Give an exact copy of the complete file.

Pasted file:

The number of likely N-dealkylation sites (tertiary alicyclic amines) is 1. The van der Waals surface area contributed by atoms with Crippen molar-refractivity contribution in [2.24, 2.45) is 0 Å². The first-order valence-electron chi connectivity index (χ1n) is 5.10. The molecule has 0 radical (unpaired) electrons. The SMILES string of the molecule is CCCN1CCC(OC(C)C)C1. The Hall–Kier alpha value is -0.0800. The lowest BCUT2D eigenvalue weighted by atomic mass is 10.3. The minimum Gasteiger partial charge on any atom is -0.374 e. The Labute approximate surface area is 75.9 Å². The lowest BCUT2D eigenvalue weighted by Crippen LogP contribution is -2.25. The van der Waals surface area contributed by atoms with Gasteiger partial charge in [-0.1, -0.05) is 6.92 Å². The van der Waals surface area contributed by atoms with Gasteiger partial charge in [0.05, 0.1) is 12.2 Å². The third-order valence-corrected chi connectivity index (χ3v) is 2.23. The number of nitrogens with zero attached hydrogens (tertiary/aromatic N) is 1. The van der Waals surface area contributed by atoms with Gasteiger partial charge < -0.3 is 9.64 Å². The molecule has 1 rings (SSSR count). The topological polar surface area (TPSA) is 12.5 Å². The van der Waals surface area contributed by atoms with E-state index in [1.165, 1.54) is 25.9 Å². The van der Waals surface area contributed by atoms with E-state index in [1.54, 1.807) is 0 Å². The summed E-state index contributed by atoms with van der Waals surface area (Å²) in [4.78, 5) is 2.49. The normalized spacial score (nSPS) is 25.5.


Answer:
The number of likely N-dealkylation sites (tertiary alicyclic amines) is 1. The van der Waals surface area contributed by atoms with Crippen molar-refractivity contribution in [2.24, 2.45) is 0 Å². The first-order valence-electron chi connectivity index (χ1n) is 5.10. The molecule has 0 radical (unpaired) electrons. The SMILES string of the molecule is CCCN1CCC(OC(C)C)C1. The Hall–Kier alpha value is -0.0800. The lowest BCUT2D eigenvalue weighted by atomic mass is 10.3. The minimum Gasteiger partial charge on any atom is -0.374 e. The Labute approximate surface area is 75.9 Å². The lowest BCUT2D eigenvalue weighted by Crippen LogP contribution is -2.25. The van der Waals surface area contributed by atoms with Gasteiger partial charge in [-0.1, -0.05) is 6.92 Å². The van der Waals surface area contributed by atoms with Gasteiger partial charge in [0.05, 0.1) is 12.2 Å². The third-order valence-corrected chi connectivity index (χ3v) is 2.23. The number of nitrogens with zero attached hydrogens (tertiary/aromatic N) is 1. The van der Waals surface area contributed by atoms with Gasteiger partial charge < -0.3 is 9.64 Å². The molecule has 1 rings (SSSR count). The topological polar surface area (TPSA) is 12.5 Å². The van der Waals surface area contributed by atoms with E-state index in [1.165, 1.54) is 25.9 Å². The van der Waals surface area contributed by atoms with E-state index in [1.54, 1.807) is 0 Å². The summed E-state index contributed by atoms with van der Waals surface area (Å²) in [4.78, 5) is 2.49. The normalized spacial score (nSPS) is 25.5.